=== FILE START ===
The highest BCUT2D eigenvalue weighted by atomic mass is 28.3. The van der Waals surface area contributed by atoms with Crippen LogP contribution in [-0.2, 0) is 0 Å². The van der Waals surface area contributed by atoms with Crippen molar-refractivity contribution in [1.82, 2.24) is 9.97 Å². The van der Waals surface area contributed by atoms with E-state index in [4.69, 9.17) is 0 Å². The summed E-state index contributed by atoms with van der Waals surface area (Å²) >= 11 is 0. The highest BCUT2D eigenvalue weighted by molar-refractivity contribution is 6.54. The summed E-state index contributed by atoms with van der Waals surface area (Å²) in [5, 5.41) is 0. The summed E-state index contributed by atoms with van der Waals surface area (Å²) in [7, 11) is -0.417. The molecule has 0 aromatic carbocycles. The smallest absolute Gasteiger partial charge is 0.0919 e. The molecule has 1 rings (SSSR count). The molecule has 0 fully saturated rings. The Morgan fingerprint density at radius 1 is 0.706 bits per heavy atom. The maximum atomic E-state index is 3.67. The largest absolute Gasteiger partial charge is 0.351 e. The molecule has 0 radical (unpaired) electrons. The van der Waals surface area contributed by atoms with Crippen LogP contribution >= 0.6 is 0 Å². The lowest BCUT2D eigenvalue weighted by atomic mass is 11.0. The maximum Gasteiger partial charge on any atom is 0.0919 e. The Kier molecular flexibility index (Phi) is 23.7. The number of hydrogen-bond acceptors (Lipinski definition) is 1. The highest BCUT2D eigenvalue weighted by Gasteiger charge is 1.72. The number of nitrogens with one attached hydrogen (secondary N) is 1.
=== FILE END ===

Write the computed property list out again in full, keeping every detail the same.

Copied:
The highest BCUT2D eigenvalue weighted by atomic mass is 28.3. The van der Waals surface area contributed by atoms with Crippen LogP contribution in [-0.2, 0) is 0 Å². The van der Waals surface area contributed by atoms with Crippen molar-refractivity contribution in [1.82, 2.24) is 9.97 Å². The van der Waals surface area contributed by atoms with E-state index in [4.69, 9.17) is 0 Å². The summed E-state index contributed by atoms with van der Waals surface area (Å²) >= 11 is 0. The highest BCUT2D eigenvalue weighted by molar-refractivity contribution is 6.54. The summed E-state index contributed by atoms with van der Waals surface area (Å²) in [5, 5.41) is 0. The summed E-state index contributed by atoms with van der Waals surface area (Å²) in [7, 11) is -0.417. The molecule has 0 aromatic carbocycles. The smallest absolute Gasteiger partial charge is 0.0919 e. The molecule has 1 rings (SSSR count). The molecule has 0 fully saturated rings. The Morgan fingerprint density at radius 1 is 0.706 bits per heavy atom. The maximum atomic E-state index is 3.67. The largest absolute Gasteiger partial charge is 0.351 e. The molecule has 0 radical (unpaired) electrons. The van der Waals surface area contributed by atoms with Crippen LogP contribution >= 0.6 is 0 Å². The lowest BCUT2D eigenvalue weighted by atomic mass is 11.0. The maximum Gasteiger partial charge on any atom is 0.0919 e. The Kier molecular flexibility index (Phi) is 23.7. The number of hydrogen-bond acceptors (Lipinski definition) is 1. The highest BCUT2D eigenvalue weighted by Gasteiger charge is 1.72. The number of nitrogens with one attached hydrogen (secondary N) is 1.